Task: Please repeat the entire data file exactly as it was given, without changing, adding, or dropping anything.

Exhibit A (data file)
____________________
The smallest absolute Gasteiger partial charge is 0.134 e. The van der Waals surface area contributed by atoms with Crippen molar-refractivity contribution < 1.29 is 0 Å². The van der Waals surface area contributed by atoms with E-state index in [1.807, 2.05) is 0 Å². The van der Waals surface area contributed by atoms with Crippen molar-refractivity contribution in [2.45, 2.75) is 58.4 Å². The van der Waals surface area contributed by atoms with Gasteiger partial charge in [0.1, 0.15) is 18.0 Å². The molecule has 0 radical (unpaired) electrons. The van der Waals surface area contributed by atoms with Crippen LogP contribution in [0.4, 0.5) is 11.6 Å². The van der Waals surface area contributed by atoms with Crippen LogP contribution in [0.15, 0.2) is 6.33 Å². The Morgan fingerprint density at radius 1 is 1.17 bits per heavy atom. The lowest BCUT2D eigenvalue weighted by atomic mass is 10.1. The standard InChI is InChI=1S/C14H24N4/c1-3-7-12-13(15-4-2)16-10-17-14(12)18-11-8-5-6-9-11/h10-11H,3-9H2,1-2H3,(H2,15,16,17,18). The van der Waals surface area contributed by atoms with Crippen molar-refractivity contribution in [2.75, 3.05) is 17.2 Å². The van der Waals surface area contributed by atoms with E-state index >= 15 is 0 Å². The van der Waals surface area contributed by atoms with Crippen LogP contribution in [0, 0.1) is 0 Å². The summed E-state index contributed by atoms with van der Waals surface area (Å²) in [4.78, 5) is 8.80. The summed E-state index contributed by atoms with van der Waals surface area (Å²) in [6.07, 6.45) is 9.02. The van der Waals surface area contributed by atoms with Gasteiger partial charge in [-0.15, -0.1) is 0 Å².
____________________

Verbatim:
The smallest absolute Gasteiger partial charge is 0.134 e. The van der Waals surface area contributed by atoms with Crippen molar-refractivity contribution < 1.29 is 0 Å². The van der Waals surface area contributed by atoms with E-state index in [1.807, 2.05) is 0 Å². The van der Waals surface area contributed by atoms with Crippen molar-refractivity contribution in [2.45, 2.75) is 58.4 Å². The van der Waals surface area contributed by atoms with Gasteiger partial charge in [0.1, 0.15) is 18.0 Å². The molecule has 0 radical (unpaired) electrons. The van der Waals surface area contributed by atoms with Crippen LogP contribution in [0.4, 0.5) is 11.6 Å². The van der Waals surface area contributed by atoms with Crippen LogP contribution in [0.15, 0.2) is 6.33 Å². The Morgan fingerprint density at radius 1 is 1.17 bits per heavy atom. The lowest BCUT2D eigenvalue weighted by atomic mass is 10.1. The standard InChI is InChI=1S/C14H24N4/c1-3-7-12-13(15-4-2)16-10-17-14(12)18-11-8-5-6-9-11/h10-11H,3-9H2,1-2H3,(H2,15,16,17,18). The van der Waals surface area contributed by atoms with Crippen molar-refractivity contribution in [2.75, 3.05) is 17.2 Å². The van der Waals surface area contributed by atoms with E-state index >= 15 is 0 Å². The van der Waals surface area contributed by atoms with Crippen LogP contribution in [0, 0.1) is 0 Å². The summed E-state index contributed by atoms with van der Waals surface area (Å²) in [4.78, 5) is 8.80. The summed E-state index contributed by atoms with van der Waals surface area (Å²) in [6.07, 6.45) is 9.02. The van der Waals surface area contributed by atoms with Gasteiger partial charge in [-0.15, -0.1) is 0 Å².